Rising interest rates start to cut into East Bay resi market

Compass report suggest affordability, cooling trend will combine to bring stability in wake of red-hot runup

California housing

Rising interest rates are taking a clear toll on the Bay Area’s residential market, but its bastion of affordability is maintaining stability amid larger drop-offs.

Residential deals fell six percent in May in the East Bay, according Compass, which defines the area as Oakland-Berkeley Inner East Bay. Last month saw 690 listings go into contract in the East Bay, compared with 733 a year earlier. The decline pales in comparison to other Bay Area markets, including San Francisco, which notched a 20 percent decline.

The modest overall downward trend in the East Bay was concentrated in the affordable segment of the market, with sales properties priced below the area’s median of $1.2 million dropping by 9 percent in May. Sales of homes priced between $1.2 million and $2 million rose by 10 percent, while deals for properties above $2 million saw a 38% increase.

The better performance for higher-priced homes could take some hits in coming months, as gyrations in the stock market and the expectation of more interest-rate hikes take effect, according to the Compass report, which based the outlook on pending sale data. The report nevertheless expects the East Bay to see less of a jolt than higher-priced neighboring markets in San Francisco and the Silicon Valley as the cooling trend continues.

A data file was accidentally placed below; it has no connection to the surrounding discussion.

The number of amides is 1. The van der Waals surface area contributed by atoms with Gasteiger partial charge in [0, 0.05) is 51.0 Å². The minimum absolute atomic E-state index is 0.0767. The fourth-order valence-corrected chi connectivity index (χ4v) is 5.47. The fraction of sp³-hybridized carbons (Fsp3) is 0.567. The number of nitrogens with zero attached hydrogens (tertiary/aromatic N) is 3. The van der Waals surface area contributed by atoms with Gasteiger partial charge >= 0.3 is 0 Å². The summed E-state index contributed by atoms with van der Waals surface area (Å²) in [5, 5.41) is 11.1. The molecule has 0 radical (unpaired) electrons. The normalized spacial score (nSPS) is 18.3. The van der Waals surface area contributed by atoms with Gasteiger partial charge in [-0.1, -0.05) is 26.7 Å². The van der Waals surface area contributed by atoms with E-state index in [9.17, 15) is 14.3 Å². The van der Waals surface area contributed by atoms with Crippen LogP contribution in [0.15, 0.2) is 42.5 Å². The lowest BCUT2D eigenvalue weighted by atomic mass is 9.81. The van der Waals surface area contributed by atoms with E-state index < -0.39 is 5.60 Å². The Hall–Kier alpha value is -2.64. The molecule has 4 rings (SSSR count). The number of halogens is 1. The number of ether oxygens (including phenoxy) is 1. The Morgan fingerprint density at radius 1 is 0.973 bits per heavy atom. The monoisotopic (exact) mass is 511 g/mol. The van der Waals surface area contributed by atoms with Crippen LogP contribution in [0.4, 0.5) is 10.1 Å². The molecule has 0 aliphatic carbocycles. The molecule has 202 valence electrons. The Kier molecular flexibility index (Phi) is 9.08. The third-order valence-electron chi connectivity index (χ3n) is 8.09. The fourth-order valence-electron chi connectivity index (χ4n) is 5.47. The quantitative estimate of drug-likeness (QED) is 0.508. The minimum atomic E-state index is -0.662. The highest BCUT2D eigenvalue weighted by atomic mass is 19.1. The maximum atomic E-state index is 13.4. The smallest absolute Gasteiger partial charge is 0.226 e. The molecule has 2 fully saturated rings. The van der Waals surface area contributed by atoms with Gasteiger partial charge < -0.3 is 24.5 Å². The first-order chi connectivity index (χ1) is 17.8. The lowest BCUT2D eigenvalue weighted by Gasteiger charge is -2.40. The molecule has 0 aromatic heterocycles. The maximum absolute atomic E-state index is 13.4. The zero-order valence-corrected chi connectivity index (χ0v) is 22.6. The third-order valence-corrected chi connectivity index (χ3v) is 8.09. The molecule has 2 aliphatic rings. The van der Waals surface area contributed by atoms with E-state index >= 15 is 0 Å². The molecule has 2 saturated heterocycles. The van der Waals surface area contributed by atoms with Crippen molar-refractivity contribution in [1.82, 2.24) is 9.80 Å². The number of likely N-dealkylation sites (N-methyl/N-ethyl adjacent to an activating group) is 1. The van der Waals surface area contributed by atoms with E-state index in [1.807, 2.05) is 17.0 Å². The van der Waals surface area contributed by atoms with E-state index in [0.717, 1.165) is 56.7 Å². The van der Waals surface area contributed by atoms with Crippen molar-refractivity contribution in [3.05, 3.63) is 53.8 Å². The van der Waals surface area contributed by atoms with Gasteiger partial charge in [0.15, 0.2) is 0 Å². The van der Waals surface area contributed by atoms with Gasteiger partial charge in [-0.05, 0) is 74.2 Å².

“When affluent buyers see big, sudden declines in their wealth, they typically become more cautious,” Compass Chief Market Analyst Patrick Carlisle told The Real Deal.

The East Bay market, meanwhile, will likely benefit from a fundamental appeal.

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“Even though the Inner East Bay has seen extremely high appreciation in recent years, it is still distinctly more affordable than San Francisco and San Mateo Counties across the bridges,” Carlisle said. “One simply gets a lot more home for the money, whatever one’s price range.”

“The work-from-home dynamic has played a continuing role,” Carlisle added, allowing East Bay residents “to be close to San Francisco and its cultural/urban amenities, but no longer having to commute on a daily basis.”

The current trend in the East Bay suggests a more stable market compared with the recent red-hot runup of the pandemic.

“The extremely high appreciation rates of recent years couldn’t (and shouldn’t) continue forever,” Carlisle said. “Buyers will have much more power than they’ve had for a long time, which is not a bad thing.”

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